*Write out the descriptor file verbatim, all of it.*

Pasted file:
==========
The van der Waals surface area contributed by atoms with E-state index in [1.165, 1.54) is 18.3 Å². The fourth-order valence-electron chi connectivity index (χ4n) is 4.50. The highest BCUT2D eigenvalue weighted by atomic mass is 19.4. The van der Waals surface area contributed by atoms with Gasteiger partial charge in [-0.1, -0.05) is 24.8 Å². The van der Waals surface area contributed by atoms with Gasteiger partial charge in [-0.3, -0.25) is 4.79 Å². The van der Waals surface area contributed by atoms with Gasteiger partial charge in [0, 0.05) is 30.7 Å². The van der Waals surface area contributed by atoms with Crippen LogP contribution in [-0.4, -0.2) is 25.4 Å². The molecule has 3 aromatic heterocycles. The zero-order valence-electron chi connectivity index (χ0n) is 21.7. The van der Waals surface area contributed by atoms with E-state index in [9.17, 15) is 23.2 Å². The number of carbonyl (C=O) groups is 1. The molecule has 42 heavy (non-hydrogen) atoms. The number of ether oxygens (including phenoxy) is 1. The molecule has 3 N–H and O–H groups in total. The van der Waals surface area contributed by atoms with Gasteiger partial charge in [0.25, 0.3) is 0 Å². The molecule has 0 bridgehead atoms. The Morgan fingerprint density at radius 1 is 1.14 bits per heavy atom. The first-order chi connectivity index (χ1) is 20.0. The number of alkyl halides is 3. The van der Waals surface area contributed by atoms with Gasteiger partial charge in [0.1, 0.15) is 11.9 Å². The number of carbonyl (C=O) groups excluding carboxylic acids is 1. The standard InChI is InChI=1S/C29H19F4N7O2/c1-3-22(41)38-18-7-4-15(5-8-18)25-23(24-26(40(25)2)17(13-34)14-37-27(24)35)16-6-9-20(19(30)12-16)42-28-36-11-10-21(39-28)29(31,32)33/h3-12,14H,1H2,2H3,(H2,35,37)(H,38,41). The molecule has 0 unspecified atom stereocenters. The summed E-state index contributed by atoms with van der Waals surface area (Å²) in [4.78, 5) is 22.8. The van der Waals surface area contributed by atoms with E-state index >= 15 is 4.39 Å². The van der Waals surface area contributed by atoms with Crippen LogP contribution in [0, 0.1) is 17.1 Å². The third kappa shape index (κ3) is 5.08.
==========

The van der Waals surface area contributed by atoms with E-state index in [1.165, 1.54) is 18.3 Å². The fourth-order valence-electron chi connectivity index (χ4n) is 4.50. The highest BCUT2D eigenvalue weighted by atomic mass is 19.4. The van der Waals surface area contributed by atoms with Gasteiger partial charge in [-0.1, -0.05) is 24.8 Å². The van der Waals surface area contributed by atoms with Gasteiger partial charge in [-0.3, -0.25) is 4.79 Å². The van der Waals surface area contributed by atoms with Gasteiger partial charge in [0, 0.05) is 30.7 Å². The van der Waals surface area contributed by atoms with Crippen LogP contribution in [-0.4, -0.2) is 25.4 Å². The molecule has 3 aromatic heterocycles. The zero-order valence-electron chi connectivity index (χ0n) is 21.7. The van der Waals surface area contributed by atoms with E-state index in [9.17, 15) is 23.2 Å². The number of carbonyl (C=O) groups is 1. The molecule has 42 heavy (non-hydrogen) atoms. The number of ether oxygens (including phenoxy) is 1. The molecule has 3 N–H and O–H groups in total. The van der Waals surface area contributed by atoms with Gasteiger partial charge in [0.25, 0.3) is 0 Å². The molecule has 0 bridgehead atoms. The Morgan fingerprint density at radius 1 is 1.14 bits per heavy atom. The first-order chi connectivity index (χ1) is 20.0. The number of alkyl halides is 3. The van der Waals surface area contributed by atoms with Gasteiger partial charge in [0.1, 0.15) is 11.9 Å². The number of carbonyl (C=O) groups excluding carboxylic acids is 1. The standard InChI is InChI=1S/C29H19F4N7O2/c1-3-22(41)38-18-7-4-15(5-8-18)25-23(24-26(40(25)2)17(13-34)14-37-27(24)35)16-6-9-20(19(30)12-16)42-28-36-11-10-21(39-28)29(31,32)33/h3-12,14H,1H2,2H3,(H2,35,37)(H,38,41). The molecule has 0 unspecified atom stereocenters. The summed E-state index contributed by atoms with van der Waals surface area (Å²) in [4.78, 5) is 22.8. The van der Waals surface area contributed by atoms with E-state index >= 15 is 4.39 Å². The van der Waals surface area contributed by atoms with Crippen LogP contribution in [0, 0.1) is 17.1 Å². The third kappa shape index (κ3) is 5.08.